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Wednesday, March 03, 2004

Non-Career Advice 

Daniel Green of the Reading Experience, a fairly new blog that's joined my hit parade of lit blogs, offers up some provocative commentary on whether the "book business" stunts an author's opportunity to produce his or her very best work:

The "book business" is something to avoid. What has the book business ever done for American literature (or Canadian literature, as the case may be)? Earlier incarnations of the book business (now the "industry") overlooked Hawthorne, neglected Melville, probably helped to kill E.A. Poe, sneered at Mark Twain, ran Henry James off to Europe, couldn't at first have cared less about Faulkner. Even now some of the best American writers--Gaddis, Gilbert Sorrentino, James Purdy, John Hawkes, numerous others--have been and still are cast aside by the "industry," obliged to supplement their "careers" through teaching, or advertising, or not at all and forced to just scrape by. Most of these writers thought the "book business" their enemy.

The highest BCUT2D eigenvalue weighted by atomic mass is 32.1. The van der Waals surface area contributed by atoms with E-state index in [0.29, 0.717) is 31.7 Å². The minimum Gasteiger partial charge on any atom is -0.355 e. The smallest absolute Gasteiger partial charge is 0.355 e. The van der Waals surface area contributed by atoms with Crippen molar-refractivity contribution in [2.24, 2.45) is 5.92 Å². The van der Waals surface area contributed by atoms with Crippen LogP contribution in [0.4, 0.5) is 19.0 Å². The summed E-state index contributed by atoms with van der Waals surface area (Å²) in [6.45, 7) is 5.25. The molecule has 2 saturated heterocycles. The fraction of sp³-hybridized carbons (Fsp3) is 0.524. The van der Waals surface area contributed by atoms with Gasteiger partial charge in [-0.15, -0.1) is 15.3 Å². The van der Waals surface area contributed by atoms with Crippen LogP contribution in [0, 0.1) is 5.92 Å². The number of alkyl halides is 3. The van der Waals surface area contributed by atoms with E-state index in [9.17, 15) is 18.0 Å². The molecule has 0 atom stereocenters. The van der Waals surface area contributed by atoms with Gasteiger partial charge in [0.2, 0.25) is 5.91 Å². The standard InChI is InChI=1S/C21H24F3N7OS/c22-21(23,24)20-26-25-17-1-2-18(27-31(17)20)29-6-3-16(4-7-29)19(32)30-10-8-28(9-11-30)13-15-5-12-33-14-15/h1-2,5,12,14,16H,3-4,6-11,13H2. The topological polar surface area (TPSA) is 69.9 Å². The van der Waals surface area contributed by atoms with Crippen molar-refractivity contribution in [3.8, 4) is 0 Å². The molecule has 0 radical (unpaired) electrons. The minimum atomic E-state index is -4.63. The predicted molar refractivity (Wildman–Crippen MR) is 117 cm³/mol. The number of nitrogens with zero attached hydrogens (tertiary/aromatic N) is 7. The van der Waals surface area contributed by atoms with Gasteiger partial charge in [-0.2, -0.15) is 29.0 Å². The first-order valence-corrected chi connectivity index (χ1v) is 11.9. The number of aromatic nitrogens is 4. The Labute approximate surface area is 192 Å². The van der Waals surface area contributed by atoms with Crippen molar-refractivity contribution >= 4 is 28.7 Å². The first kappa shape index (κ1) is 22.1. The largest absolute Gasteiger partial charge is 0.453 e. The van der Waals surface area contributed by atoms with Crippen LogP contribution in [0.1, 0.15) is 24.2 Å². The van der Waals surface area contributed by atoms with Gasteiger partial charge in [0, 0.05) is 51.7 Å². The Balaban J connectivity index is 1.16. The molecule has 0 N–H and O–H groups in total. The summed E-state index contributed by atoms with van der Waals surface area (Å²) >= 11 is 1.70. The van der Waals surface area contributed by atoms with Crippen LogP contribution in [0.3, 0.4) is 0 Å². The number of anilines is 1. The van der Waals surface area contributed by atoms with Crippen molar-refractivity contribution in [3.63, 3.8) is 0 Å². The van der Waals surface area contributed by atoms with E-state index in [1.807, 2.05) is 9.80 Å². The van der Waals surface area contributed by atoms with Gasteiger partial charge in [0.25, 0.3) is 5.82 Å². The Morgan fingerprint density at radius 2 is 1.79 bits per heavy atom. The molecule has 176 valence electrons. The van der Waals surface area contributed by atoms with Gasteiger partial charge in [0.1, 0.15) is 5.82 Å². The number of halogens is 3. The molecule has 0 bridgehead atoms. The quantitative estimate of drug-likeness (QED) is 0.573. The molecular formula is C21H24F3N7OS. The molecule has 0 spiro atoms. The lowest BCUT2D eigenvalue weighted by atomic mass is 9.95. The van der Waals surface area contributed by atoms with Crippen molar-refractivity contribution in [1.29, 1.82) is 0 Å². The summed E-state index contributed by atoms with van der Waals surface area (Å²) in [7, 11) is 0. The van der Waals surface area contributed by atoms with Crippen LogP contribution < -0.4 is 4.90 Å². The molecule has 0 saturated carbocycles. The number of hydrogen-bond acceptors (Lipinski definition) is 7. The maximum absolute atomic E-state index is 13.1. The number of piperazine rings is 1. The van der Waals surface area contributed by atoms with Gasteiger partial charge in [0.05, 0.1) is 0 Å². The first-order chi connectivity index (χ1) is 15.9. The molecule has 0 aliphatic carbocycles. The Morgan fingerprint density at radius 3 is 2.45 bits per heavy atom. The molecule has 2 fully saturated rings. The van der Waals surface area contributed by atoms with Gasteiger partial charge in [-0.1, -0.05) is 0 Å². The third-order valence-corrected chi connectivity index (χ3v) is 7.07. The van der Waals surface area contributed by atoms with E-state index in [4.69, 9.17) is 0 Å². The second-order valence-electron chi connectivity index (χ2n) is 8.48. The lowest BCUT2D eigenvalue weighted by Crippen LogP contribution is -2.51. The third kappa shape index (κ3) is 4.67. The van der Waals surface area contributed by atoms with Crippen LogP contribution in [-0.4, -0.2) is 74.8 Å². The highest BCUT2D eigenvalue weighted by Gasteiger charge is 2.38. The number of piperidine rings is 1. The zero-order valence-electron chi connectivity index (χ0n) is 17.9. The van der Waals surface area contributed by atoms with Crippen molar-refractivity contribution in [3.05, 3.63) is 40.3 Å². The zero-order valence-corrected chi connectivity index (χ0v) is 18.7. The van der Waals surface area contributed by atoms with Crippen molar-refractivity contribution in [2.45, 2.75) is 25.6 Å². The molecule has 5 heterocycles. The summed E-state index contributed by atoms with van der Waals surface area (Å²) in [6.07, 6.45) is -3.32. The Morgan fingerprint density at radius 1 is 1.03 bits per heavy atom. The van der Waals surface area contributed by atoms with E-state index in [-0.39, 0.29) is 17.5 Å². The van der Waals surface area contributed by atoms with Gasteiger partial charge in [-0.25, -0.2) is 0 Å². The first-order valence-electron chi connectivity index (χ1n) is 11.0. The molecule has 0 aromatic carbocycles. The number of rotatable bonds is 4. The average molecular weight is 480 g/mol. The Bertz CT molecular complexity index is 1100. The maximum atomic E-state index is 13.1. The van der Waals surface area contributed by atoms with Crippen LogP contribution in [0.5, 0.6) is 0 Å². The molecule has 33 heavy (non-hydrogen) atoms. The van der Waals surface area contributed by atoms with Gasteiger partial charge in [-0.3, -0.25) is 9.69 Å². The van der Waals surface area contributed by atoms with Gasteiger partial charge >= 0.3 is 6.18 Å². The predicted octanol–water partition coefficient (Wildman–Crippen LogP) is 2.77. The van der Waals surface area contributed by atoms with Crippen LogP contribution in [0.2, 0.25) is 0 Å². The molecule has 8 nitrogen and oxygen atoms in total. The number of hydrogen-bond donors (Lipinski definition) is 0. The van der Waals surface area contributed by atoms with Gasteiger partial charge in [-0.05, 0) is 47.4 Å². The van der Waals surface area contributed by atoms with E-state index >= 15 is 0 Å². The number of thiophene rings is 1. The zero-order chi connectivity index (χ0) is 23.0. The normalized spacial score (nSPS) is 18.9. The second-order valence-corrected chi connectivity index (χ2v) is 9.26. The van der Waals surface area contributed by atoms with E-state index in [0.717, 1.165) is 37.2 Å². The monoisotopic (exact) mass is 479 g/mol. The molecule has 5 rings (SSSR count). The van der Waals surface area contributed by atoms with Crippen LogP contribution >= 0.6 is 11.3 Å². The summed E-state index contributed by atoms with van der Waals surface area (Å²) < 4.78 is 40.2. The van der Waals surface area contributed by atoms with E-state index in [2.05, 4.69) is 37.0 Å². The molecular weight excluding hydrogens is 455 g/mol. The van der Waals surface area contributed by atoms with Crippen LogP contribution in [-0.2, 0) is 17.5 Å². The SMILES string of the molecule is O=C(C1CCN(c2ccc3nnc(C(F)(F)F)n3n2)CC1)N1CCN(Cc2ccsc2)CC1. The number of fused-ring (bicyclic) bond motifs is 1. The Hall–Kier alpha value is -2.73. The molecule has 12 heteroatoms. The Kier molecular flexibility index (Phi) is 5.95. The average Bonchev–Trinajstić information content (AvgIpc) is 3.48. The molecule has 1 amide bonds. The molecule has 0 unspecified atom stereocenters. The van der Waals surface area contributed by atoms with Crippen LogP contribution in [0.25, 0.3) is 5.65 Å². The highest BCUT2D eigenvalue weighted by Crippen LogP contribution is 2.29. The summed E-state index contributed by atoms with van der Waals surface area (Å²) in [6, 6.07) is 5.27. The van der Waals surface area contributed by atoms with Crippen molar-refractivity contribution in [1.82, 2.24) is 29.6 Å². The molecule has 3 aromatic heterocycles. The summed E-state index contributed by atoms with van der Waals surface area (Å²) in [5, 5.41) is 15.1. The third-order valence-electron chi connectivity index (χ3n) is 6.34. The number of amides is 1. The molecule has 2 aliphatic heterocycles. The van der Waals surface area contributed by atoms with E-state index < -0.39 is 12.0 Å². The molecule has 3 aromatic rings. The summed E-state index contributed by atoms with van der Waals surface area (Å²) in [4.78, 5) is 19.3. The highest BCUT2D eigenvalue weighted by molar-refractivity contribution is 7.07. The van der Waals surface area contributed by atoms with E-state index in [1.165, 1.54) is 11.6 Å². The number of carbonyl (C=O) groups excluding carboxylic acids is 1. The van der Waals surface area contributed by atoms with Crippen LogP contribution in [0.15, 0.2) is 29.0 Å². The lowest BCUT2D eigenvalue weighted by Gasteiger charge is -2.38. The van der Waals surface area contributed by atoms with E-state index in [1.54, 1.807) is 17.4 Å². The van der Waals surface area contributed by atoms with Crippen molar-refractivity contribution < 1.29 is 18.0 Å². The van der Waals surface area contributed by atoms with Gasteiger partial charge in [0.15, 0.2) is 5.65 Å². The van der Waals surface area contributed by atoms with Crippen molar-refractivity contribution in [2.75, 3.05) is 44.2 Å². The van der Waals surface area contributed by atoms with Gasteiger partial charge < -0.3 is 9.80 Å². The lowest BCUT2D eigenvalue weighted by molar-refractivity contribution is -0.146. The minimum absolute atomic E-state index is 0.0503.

I've posted my comments over there--naturally, my opinion is quite a bit different than Daniel's--and Robert Birnbaum and Mark Sarvas have done so as well.

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